COVID-19 booster vaccines are being offered to people aged 18 to 49-years-old from today, the HSE has confirmed.
It comes as the country’s hospitals remain under severe strain with high numbers of respiratory infections, including COVID, flu and RSV.
Yesterday, there were 571 admitted patients waiting for a bed in Irish hospitals – with 456 waiting on trolleys and 115 in wards.
Meanwhile, there were 737 COVID patients admitted to hospital, with 35 in intensive care.
The HSE’s COVID vaccination lead Eileen Whelan told Newstalk it is “really, really important” that anyone eligible for a vaccine or booster comes forward and gets them.
“While we all accept that older people and people with underlying medical conditions and people who are immunocompromised are in the higher at-risk group, we are still seeing a high number of people in the 18-49 age group who are testing positive for COVID,” she said.
“We are also seeing people in this age group being admitted to hospital.”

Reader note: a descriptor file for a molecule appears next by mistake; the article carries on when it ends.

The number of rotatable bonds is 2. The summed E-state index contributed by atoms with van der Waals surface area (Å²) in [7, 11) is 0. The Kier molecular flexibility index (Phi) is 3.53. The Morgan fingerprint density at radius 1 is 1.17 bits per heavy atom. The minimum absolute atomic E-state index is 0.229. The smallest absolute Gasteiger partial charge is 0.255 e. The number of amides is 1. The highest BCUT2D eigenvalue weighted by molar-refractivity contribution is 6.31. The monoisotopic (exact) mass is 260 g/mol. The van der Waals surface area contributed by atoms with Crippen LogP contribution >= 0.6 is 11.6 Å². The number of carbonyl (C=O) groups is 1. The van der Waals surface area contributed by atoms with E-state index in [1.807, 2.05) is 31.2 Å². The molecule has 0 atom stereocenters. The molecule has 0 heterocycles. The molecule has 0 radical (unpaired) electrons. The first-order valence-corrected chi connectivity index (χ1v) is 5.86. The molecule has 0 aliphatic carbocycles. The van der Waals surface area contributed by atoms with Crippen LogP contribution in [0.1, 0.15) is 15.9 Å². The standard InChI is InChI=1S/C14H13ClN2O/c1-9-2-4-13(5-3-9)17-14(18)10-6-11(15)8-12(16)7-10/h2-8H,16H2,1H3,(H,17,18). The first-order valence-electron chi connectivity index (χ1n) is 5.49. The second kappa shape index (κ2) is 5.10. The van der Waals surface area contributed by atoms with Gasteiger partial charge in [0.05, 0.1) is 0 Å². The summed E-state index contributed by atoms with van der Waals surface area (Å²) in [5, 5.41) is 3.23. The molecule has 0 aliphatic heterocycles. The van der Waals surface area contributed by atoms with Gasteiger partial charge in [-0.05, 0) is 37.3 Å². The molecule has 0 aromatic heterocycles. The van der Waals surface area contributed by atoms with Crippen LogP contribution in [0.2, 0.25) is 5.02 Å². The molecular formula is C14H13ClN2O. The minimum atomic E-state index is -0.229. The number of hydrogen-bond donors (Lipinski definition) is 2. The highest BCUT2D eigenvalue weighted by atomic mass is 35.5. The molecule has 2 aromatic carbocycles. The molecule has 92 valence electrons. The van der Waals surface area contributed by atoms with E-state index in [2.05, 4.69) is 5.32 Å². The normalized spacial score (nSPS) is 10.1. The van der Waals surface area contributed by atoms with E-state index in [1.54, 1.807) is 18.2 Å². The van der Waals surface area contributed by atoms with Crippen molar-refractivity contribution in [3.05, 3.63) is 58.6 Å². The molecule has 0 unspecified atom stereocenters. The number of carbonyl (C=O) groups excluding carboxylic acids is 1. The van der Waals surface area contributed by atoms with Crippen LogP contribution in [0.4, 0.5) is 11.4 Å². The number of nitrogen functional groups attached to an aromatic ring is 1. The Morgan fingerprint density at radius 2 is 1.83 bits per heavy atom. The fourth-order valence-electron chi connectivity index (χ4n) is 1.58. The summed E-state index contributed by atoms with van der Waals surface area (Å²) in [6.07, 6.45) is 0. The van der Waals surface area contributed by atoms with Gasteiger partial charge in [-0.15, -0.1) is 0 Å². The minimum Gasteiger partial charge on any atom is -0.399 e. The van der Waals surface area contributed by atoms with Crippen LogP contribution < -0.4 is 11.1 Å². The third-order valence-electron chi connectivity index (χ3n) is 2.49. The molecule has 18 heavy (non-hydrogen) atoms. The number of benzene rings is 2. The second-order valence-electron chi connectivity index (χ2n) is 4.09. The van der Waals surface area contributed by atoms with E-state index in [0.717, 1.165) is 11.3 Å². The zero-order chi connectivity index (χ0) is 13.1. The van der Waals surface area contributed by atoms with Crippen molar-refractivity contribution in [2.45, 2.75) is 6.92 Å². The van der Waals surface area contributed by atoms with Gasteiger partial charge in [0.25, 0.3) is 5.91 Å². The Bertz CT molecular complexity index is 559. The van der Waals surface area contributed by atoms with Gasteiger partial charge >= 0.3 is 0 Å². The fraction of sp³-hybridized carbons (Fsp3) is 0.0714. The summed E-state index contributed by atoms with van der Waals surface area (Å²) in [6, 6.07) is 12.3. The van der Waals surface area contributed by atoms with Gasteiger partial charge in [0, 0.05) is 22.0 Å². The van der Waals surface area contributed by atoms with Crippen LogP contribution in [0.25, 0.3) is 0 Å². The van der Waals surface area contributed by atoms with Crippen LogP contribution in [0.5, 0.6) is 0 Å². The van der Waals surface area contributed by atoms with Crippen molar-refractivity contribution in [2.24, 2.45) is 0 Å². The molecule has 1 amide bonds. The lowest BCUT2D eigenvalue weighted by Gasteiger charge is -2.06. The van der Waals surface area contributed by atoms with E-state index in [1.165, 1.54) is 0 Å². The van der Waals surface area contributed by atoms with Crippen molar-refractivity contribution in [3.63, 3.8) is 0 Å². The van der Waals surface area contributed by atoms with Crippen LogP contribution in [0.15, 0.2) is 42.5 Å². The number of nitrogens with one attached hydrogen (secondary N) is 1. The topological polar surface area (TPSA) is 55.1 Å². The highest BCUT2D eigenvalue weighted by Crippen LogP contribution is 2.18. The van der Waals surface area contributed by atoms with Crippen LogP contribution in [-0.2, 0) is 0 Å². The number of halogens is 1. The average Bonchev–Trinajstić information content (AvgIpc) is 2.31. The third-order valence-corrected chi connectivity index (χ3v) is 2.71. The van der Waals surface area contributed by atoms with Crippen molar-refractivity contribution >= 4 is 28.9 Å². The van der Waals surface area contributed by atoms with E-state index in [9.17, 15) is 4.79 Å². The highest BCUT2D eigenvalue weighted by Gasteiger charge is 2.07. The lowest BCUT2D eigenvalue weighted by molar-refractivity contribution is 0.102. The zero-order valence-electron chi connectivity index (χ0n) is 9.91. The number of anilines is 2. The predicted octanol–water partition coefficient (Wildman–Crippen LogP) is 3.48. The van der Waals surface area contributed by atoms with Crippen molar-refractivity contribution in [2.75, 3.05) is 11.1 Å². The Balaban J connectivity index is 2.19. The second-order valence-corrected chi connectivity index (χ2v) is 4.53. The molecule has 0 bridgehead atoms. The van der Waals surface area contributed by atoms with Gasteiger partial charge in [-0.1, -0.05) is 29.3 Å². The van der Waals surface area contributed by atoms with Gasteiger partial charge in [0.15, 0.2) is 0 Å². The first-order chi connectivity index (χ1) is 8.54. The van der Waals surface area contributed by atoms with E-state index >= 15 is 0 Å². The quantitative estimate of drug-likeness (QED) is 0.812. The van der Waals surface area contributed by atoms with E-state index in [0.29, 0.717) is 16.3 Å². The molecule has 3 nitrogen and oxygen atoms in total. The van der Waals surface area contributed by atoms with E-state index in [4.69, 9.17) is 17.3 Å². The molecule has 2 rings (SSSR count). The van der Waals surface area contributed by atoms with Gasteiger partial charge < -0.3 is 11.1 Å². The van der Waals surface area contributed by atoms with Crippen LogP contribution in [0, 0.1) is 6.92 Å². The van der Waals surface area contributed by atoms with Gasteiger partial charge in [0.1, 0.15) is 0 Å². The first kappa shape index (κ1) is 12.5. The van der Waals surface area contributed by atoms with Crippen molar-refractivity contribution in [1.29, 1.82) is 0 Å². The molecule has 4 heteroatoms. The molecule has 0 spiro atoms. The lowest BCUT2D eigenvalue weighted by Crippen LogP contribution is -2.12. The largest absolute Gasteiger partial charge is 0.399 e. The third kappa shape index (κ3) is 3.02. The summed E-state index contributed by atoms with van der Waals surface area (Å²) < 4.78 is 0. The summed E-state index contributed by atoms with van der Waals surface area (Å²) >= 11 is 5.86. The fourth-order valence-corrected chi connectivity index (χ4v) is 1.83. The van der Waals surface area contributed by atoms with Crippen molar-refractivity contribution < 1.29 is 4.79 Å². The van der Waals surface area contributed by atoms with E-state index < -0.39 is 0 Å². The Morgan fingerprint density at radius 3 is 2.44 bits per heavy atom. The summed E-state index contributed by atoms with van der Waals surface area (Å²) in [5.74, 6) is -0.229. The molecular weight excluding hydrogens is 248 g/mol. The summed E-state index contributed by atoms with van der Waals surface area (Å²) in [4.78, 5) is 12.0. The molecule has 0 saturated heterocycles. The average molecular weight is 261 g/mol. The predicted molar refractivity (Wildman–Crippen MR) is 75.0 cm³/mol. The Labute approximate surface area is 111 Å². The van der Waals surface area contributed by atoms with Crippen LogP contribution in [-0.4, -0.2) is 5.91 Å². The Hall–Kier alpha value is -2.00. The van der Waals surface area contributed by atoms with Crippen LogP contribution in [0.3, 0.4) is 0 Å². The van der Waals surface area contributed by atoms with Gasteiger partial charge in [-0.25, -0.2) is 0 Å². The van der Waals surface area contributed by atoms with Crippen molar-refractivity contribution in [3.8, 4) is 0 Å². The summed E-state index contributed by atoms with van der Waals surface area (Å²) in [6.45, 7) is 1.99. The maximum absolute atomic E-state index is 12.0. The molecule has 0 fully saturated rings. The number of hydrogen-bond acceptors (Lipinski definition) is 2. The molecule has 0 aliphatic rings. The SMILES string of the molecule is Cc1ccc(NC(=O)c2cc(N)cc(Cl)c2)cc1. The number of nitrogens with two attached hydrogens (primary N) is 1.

She said nearly one in ten of Ireland's COVID patients are aged 18 to 49-years-old.
“8% of all the people in hospital with COVID-19 are in the 15 – 49 age group,” she said.
“That is a total of 65 people in that age group that have been hospitalised due to COVID
“19% of people in the 35 to 44 age group have tested positive for COVID-19. That is the highest age group category that has tested positive.”
Just before Christmas, the HSE asked GPs to work longer daily shifts and open on Saturdays for the next four weeks to help the health system cope with the ‘unprecedented strain’ it is coming under.
The Chief Medical Officer Breda Smyth has also ‘strongly advised’ people to wear masks while using public transport over the coming weeks.
Vaccine appointments can be made on the HSE website.